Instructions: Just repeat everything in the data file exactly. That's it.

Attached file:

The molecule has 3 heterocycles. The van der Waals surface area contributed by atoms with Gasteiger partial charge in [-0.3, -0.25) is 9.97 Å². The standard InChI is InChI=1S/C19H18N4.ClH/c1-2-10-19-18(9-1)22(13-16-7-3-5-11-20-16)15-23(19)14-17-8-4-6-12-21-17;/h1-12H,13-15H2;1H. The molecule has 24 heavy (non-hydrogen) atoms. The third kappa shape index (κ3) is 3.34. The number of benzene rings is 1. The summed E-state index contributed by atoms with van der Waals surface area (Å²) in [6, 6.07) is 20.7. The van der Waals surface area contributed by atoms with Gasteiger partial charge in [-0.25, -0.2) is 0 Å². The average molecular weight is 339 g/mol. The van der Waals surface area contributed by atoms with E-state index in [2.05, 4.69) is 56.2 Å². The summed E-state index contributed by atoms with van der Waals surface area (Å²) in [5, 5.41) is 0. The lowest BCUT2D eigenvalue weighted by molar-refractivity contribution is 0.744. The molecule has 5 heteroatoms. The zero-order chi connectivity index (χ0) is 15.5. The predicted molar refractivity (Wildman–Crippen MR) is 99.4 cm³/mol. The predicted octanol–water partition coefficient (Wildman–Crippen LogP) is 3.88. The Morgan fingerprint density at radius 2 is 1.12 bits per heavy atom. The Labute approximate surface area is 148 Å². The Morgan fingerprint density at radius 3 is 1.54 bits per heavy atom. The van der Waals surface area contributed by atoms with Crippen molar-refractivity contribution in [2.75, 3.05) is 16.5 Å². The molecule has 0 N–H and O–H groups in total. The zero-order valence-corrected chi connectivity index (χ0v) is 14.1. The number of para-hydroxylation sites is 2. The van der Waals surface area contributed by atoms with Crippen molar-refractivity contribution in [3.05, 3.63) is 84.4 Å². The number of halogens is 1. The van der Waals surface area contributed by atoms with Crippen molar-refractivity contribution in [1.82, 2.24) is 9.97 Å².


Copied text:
The molecule has 3 heterocycles. The van der Waals surface area contributed by atoms with Gasteiger partial charge in [-0.3, -0.25) is 9.97 Å². The standard InChI is InChI=1S/C19H18N4.ClH/c1-2-10-19-18(9-1)22(13-16-7-3-5-11-20-16)15-23(19)14-17-8-4-6-12-21-17;/h1-12H,13-15H2;1H. The molecule has 24 heavy (non-hydrogen) atoms. The third kappa shape index (κ3) is 3.34. The number of benzene rings is 1. The summed E-state index contributed by atoms with van der Waals surface area (Å²) in [6, 6.07) is 20.7. The van der Waals surface area contributed by atoms with Gasteiger partial charge in [-0.25, -0.2) is 0 Å². The average molecular weight is 339 g/mol. The van der Waals surface area contributed by atoms with E-state index in [2.05, 4.69) is 56.2 Å². The summed E-state index contributed by atoms with van der Waals surface area (Å²) in [5, 5.41) is 0. The lowest BCUT2D eigenvalue weighted by molar-refractivity contribution is 0.744. The molecule has 5 heteroatoms. The zero-order chi connectivity index (χ0) is 15.5. The predicted molar refractivity (Wildman–Crippen MR) is 99.4 cm³/mol. The predicted octanol–water partition coefficient (Wildman–Crippen LogP) is 3.88. The Morgan fingerprint density at radius 2 is 1.12 bits per heavy atom. The Labute approximate surface area is 148 Å². The Morgan fingerprint density at radius 3 is 1.54 bits per heavy atom. The van der Waals surface area contributed by atoms with Crippen molar-refractivity contribution in [2.75, 3.05) is 16.5 Å². The molecule has 0 N–H and O–H groups in total. The zero-order valence-corrected chi connectivity index (χ0v) is 14.1. The number of para-hydroxylation sites is 2. The van der Waals surface area contributed by atoms with Crippen molar-refractivity contribution in [3.05, 3.63) is 84.4 Å². The number of halogens is 1. The van der Waals surface area contributed by atoms with Crippen molar-refractivity contribution in [1.82, 2.24) is 9.97 Å².